-Jenna Avery

Musings on introversion & balance

snowy walkI recently read this post discussing the challenge of finding the balance between accepting your introversion while still remaining friendly and approachable. It’s a topic I’ve been thinking about for the last few months. Scratch that, probably for the last few years to be perfectly honest.

When I explain introversion to others (often awkwardly and with strange hand gestures) I like to approach it from the perspective of energy. In her book, The Introvert Advantage, Marti Olsen Laney describes introverts as rechargeable batteries while extroverts are like solar panels. I think it makes a lot of sense. Introverts start with a certain amount of energy at the start of each day. As we interact with people, our energy is drained. When we get the opportunity for alone time, that’s when we recharge. Extroverts on the other hand gain energy from being around people and will seek out socialization.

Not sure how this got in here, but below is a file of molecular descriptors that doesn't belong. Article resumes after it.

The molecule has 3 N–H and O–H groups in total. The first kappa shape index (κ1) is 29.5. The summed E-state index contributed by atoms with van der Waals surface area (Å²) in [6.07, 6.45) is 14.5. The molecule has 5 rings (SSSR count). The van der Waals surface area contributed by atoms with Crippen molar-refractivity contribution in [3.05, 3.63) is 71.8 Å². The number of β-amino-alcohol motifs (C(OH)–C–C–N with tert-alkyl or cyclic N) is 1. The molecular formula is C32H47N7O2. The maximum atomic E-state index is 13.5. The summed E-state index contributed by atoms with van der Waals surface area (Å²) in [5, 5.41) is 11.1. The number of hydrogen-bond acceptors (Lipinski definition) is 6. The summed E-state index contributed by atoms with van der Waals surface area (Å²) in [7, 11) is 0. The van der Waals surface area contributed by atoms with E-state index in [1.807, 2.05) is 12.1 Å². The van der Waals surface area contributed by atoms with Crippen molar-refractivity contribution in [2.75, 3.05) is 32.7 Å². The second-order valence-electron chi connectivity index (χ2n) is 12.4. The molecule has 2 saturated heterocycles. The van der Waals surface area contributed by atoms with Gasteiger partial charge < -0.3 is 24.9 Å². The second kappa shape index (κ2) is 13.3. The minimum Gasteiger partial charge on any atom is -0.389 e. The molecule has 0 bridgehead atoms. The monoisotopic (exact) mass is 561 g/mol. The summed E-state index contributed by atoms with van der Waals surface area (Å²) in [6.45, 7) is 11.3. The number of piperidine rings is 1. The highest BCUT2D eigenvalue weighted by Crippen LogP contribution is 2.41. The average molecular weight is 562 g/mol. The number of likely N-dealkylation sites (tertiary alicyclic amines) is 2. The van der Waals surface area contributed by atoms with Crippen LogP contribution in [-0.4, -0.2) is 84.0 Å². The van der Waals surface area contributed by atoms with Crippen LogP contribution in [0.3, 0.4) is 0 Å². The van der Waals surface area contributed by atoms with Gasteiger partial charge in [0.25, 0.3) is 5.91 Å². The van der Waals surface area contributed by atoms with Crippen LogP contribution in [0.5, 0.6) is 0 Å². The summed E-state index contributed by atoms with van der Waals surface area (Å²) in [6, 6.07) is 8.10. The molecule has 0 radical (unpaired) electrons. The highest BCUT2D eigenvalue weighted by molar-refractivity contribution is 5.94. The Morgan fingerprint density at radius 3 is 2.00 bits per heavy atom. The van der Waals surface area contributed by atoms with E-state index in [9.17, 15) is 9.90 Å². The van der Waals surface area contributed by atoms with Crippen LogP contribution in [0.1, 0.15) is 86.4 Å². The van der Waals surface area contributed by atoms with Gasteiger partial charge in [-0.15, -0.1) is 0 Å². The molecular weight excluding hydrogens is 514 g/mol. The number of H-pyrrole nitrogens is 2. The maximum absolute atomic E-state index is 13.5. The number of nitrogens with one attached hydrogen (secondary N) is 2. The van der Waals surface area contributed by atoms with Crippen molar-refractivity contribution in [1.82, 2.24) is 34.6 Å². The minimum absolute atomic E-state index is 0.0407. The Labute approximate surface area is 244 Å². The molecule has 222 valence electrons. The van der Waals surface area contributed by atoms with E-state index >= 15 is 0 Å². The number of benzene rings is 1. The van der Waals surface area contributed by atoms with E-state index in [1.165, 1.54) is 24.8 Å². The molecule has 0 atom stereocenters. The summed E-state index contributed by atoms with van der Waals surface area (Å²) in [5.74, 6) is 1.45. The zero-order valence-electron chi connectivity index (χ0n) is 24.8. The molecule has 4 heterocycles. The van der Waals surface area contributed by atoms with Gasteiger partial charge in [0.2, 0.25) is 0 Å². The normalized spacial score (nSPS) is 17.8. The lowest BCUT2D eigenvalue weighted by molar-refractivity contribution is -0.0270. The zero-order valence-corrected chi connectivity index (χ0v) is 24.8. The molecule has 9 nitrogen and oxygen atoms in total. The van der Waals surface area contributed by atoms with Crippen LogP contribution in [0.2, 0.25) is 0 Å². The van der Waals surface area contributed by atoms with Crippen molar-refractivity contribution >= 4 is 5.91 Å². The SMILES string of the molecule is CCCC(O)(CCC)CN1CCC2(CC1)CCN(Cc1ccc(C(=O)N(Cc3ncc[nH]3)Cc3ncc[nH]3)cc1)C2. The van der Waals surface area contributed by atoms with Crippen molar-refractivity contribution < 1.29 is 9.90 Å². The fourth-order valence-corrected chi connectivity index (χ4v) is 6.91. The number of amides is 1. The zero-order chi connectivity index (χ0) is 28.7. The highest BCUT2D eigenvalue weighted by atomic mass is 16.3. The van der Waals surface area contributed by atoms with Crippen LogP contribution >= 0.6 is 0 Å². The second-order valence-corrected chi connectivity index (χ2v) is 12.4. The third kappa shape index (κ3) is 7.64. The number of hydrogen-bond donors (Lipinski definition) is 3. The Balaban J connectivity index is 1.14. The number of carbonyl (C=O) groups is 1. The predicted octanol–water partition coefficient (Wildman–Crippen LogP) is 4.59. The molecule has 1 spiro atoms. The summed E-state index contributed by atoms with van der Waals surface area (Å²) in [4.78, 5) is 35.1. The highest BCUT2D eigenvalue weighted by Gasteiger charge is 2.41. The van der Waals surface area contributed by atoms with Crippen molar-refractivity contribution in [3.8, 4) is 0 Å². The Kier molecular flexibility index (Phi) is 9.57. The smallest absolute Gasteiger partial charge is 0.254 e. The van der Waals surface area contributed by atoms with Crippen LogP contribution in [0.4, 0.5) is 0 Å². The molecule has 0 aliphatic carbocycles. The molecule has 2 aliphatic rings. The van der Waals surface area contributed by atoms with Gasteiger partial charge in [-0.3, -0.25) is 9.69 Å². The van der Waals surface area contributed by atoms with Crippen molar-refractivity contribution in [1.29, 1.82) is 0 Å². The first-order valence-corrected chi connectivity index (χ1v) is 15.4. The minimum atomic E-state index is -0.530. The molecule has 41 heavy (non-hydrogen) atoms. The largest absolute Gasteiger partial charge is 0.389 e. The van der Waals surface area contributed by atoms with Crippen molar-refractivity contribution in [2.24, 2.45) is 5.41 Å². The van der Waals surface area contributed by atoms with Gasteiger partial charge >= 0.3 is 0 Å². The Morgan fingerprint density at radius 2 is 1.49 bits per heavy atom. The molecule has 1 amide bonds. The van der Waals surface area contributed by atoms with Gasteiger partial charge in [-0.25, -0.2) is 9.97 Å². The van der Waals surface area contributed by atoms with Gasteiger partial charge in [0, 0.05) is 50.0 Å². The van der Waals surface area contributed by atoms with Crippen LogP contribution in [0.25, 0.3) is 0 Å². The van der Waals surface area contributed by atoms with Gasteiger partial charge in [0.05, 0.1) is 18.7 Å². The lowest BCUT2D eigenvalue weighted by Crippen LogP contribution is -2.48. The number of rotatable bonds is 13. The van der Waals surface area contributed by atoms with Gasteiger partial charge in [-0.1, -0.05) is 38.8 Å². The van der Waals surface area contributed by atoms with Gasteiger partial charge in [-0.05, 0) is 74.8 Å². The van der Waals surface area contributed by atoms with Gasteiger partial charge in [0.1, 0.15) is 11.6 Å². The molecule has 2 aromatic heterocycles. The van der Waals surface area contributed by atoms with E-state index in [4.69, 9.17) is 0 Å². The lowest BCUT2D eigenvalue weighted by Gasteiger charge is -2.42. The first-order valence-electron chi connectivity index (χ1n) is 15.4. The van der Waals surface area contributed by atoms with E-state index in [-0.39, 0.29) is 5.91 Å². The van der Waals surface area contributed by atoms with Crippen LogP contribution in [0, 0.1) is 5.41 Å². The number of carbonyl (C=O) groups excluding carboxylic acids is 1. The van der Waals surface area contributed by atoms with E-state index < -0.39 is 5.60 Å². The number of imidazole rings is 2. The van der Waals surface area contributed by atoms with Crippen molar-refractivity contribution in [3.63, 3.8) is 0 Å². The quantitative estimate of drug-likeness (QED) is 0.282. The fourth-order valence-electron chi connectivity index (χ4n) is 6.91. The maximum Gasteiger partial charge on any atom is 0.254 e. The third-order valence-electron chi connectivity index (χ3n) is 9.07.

Introversion is not a negative behaviour that needs to be corrected. It is perfectly normal and comes with many gifts, even if they aren’t evident on the outside. Just think about it, what kind of apartment listing actively seeks out noisy tenants? None that I’ve seen. That’s one area where we can shine. Another misconception is that all introverts are shy, asocial, or have social anxiety. Introverts can definitely struggle with these things but extroverts do too. I love identifying as an introvert because it gives me a place to call home. A place I can grow from. Knowing that others share similar struggles makes me feel less alone.

But I’ve also caught myself over-simplifying things based on personality differences. I’ve thought to myself, “she did that because she’s extroverted” or “I don’t want to go because I’m an introvert”. Too often I’ve used my introversion as an excuse to not do things or to justify myself. But both introversion and extroversion are merely two different points along the same spectrum. No one is 100% introverted or extroverted. We’ve all got differing levels of both.